OHF WEEKLY, VOL 4 NO 28: Stephen Matlock on making allyship a reality; Sherry Kappel on supporting Black People through thick and thin; and Madison Pattin on helping white people discuss racism with family and friends.
stephen matlock, a part-time author and gardener in the Pacific Northwest often overwhelmed by both words and weeds, has been writing about his journey into inclusion and diversity for a dozen years.
VOLUME 4 NUMBER 24: Stephen Matlock presents a path to peace and safety to all; Clay Rivers tells why “LGBTQ Christian” is not a contradiction in terms; and the OHF Weekly Editors announce a sweeping redesign.
OHF WEEKLY, VOL 4 NO 22: Stephen Matlock on Buffalo and the work of justice; Consuelo G. Flores on creating an inclusive and diverse future; a call to action by Clay Rivers; and the ongoing work of antiracism by Madison Pattin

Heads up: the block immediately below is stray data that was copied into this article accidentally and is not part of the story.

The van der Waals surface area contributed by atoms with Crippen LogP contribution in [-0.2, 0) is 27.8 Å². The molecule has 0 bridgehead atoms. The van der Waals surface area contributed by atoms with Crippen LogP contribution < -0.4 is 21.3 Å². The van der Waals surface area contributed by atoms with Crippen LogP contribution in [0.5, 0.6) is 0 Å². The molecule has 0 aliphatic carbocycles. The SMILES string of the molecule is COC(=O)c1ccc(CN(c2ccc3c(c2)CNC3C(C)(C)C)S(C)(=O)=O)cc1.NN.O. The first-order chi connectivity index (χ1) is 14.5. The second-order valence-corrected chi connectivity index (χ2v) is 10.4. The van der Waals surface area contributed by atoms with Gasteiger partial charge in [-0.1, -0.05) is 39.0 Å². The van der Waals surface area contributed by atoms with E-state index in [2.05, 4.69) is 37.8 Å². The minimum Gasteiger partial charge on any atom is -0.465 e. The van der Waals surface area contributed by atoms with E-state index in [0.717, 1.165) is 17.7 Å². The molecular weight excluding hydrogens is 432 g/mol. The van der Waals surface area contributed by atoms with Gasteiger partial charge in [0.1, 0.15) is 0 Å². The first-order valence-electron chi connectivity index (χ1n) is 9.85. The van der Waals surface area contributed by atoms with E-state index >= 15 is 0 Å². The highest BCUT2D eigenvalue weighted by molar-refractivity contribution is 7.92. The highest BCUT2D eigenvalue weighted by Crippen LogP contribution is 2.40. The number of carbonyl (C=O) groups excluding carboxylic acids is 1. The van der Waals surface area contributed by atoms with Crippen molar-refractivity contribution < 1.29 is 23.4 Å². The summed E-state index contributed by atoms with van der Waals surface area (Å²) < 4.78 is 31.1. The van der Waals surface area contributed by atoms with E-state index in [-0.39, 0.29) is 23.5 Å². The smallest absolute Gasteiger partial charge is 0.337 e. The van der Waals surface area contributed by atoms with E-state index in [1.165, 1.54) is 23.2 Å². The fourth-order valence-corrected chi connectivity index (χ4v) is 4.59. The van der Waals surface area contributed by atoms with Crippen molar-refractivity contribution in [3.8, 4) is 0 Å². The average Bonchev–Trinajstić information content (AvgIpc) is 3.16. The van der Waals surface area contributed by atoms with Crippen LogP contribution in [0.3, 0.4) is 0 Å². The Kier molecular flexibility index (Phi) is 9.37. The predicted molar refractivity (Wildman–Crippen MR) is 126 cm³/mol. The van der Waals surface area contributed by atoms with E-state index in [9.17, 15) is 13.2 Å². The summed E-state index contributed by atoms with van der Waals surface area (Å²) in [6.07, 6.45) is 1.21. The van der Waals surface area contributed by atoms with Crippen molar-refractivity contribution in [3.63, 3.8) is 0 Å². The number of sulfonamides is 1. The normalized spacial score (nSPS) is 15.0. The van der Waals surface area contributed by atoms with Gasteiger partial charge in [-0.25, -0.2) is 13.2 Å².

OHF WEEKLY, VOL 4 NO 17: Sherry Kappel on the role of an icon and the purpose they do—or don’t—fulfill. What are their qualifications? When do they do more harm than good? And other related topics
VOLUME 4 NUMBER 15: “The Reset: When Good Intentions Yield Bad Results,” Kim McCaul on the value of shame as a way forward to connect with our shared humanity and empathy
OHF WEEKLY, VOL 4 NO 11: Sylvia Wohlfarth on the discrimination faced by Africans fleeing the conflict in Ukraine, and stephen matlock on the continuous need to push for justice
A few inspired words on the transformative nature of love by acclaimed author, poet, and Civil Rights activist Maya Angelou
OHF WEEKLY, VOL 4 NO 7: “True Friendship Can Transcend Race,” Dan Hislop on Howard Thurman (mentor to Martin Luther King, Jr.) and the source of his peace in the face of hatred
OHF WEEKLY, VOL 4 NO 2: The third and final installment of Sylvia Wohlfarth’s series on Frederick Douglass’s adventures in Ireland
In an industry that empowered only white men, Betty White stood up for racial equity
The Stephen Matlock Issue: On Understanding Blackness, How America’s Past Informs the Present, and the Prerequisite for Change
The reality is that our actions and our intentions don’t matter when the result is the harm inflicted upon another person.